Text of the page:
We asked our Election Experts to comment on last night’s Leader’s debate on international affairs. This is what they said:
A real debate on Europe!
The second round in the UK election debate last night showed great differences in the party leaders’ foreign policy agendas. Not least on Europe, where Nick Clegg and Gordon Brown’s challenge of David Cameron’s more Euro-sceptical views on ‘Brussels’ meant that both sides had to elaborate on what exactly they see as the pros and cons of EU membership. It is not the first time in UK politics that ‘Europe’ is on the table at election time. However, it is hard to recall a debate over real policies – i.e. cooperation on unemployment, crime, climate change, trade, etc – rather than just the question of whether or not Brussels has moved into Westminster and taken over decision-making in core UK policy domains.
What we witnessed last night was exactly that: A few (first?) steps into a more nuanced political debate over why the UK must remain in the EU (contrary to what powerful populist media demand) and how citizens are affected by EU policy decisions in their daily day lives.
Pro-Europeans should not celebrate yet, however. Cameron is a more pragmatic EU-sceptic than much of his party, but his message on how to handle Brussels is a simple one: powers need to be repossessed and a UK Prime Minister must stand up for the country’s interests! The fine prints of these arguments may not project radical changes of the kind that the most conservative of the Tories would wish for, but a large proportion of UK voters are still highly sceptical of ‘Brussels’ and find resonance in Cameron’s points. So although the UK debate on Europe has been greatly nuanced by the emergence of a third party in this election campaign, Labour and the Lib Dem.s still have an awful lot of convincing arguments to present if they are to win over the electorate on the issue of Europe.
The defining one-liner from last week’s debate was Gordon Brown’s repeated ‘I agree with Nick’ – which gave the Liberal Democrats a good slogan for a T-shirt, and symbolised the way in which the other two leaders ganged up on David Cameron. Predictably the debate of Global affairs went rather differently – the battle had three sides on some issues, and on Trident replacement, predictably, it was Brown and Cameron vs. Clegg. In fact, both the leaders of the two main parties gave better performances than last week, and both had clearly decided that they had to take the battle to Nick Clegg, which they did with some success – he looked much less comfortable than before. On MPs expenses Cameron punctured Clegg’s ‘holier-than-thou’ attitude rather effectively, and, more generally, the attempt to suggest that he and his party were not really politicians didn’t seem to wash in the way that it had a week earlier.
Early YouGov polls suggest Cameron ‘won’ overall, with Clegg second; my sense is that is a little unfair to Brown, whose body language and general presentation hasn’t improved but who came through as forceful and commanding – the ‘great clunking fist’ was back. Still, Cameron’s position on Europe and on immigration is in tune with popular sentiment and he presented his case well, and that probably carried the day.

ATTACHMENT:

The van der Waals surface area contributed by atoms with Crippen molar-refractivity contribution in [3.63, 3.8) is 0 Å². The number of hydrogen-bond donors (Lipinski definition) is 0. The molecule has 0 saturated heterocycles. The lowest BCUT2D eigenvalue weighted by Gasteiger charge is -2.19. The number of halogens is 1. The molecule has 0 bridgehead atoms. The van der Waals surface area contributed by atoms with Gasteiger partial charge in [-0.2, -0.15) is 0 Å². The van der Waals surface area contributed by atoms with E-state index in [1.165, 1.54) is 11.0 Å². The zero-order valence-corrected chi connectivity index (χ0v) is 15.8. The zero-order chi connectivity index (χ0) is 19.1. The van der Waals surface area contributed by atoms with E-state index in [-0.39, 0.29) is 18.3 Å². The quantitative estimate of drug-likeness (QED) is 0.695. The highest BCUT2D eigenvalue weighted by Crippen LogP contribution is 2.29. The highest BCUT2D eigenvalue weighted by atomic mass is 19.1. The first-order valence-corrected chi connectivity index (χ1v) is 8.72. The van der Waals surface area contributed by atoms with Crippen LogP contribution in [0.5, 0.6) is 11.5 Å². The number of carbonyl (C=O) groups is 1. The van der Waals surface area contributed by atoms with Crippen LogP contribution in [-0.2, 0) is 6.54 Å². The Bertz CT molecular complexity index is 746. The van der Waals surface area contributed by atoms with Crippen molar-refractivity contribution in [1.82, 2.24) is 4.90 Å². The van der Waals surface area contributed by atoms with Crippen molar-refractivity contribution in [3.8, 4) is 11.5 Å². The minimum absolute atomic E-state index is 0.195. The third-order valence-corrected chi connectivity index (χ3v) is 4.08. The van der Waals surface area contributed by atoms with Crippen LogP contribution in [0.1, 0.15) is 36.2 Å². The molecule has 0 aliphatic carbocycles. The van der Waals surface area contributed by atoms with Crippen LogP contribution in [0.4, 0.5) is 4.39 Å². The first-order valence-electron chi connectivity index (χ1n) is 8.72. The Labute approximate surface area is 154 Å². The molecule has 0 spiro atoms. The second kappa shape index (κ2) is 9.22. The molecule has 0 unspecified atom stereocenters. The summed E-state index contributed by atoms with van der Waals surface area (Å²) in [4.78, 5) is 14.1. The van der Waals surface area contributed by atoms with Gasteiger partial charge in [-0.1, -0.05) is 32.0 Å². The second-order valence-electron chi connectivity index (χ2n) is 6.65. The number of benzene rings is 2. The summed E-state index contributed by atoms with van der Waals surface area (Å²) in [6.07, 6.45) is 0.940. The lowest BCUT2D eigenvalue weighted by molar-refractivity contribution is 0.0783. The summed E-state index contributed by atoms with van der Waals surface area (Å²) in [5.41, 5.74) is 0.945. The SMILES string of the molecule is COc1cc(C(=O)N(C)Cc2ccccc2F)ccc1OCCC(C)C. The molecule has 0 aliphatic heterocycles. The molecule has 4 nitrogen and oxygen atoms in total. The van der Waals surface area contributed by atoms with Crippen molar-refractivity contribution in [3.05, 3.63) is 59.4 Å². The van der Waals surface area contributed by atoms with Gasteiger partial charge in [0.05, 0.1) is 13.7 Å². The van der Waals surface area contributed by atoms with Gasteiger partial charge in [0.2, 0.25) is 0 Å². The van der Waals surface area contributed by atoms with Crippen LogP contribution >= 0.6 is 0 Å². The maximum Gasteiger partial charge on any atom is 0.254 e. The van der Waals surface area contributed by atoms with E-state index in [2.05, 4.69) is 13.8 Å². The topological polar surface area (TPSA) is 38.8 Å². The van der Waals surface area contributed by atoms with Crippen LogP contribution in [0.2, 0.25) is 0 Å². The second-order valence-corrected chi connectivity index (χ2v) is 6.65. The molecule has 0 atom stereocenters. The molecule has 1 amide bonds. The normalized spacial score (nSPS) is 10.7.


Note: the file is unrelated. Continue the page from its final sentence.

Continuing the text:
So, in terms of foreign policy, what have we learnt from this debate? That all three parties are committed to British membership of the EU although with varying degrees of enthusiasm, that all three would continue with the Afghanistan Campaign again with varying degrees of enthusiasm, that two of the three are committed to a replacement for Trident, with the third calling for delay and a review (and the delay will probably take place whoever wins) and that all three parties are committed to a special relationship with the US. What is interesting is that opposition to these four positions can be found in all three parties – this is a case where the really interesting debates actually cross party lines, and as a result don’t surface in election campaigns, at least not if the party leaders can help it.
Dr Leandro Carrera – LSE Public Policy Group
I would call this debate “back to basics”: each of the three candidates tried to appeal its most likely voters. Brown, more assertive than last time, highlighted some of the achievements of his government such as tax credits and free bus passes and TV licensing for the elderly. He also pointed out that Clegg was a “risk” for security due to his claim of revising labour’s spending on defense. Cameron definitely tried to show himself as stronger and decisive, a weak aspect of his performance in the last debate. For example, on the point of Europe, he re-asserted the necessity to impose a “British” view on the issues discussed at the EU level. Finally, Clegg made a strong appeal to young voters to register and vote for change. On the immigration issue, I think that he was realistic in pointing out that government cannot pretend to deport the estimated 900,000 illegal workers in the country and that some solution must be found to regularise their situtation. I think he was also realistic (even though Gordon told him to ‘get real’) in telling Brown that you cannot spend money that you may not have in a defense system concieved for the cold war era. Finally, he also pointed out that while government has spent significant amounts in defense, the troops in Afghanistan sometimes do not have the appropiate equipment.
All in all, I think both Brown and Cameron tried to “learn” from the assertiveness of Clegg’s performance last week. I think that to a certain extent they suceeded in doing that. Whether that will help in garnering voters’ support, that’s another story.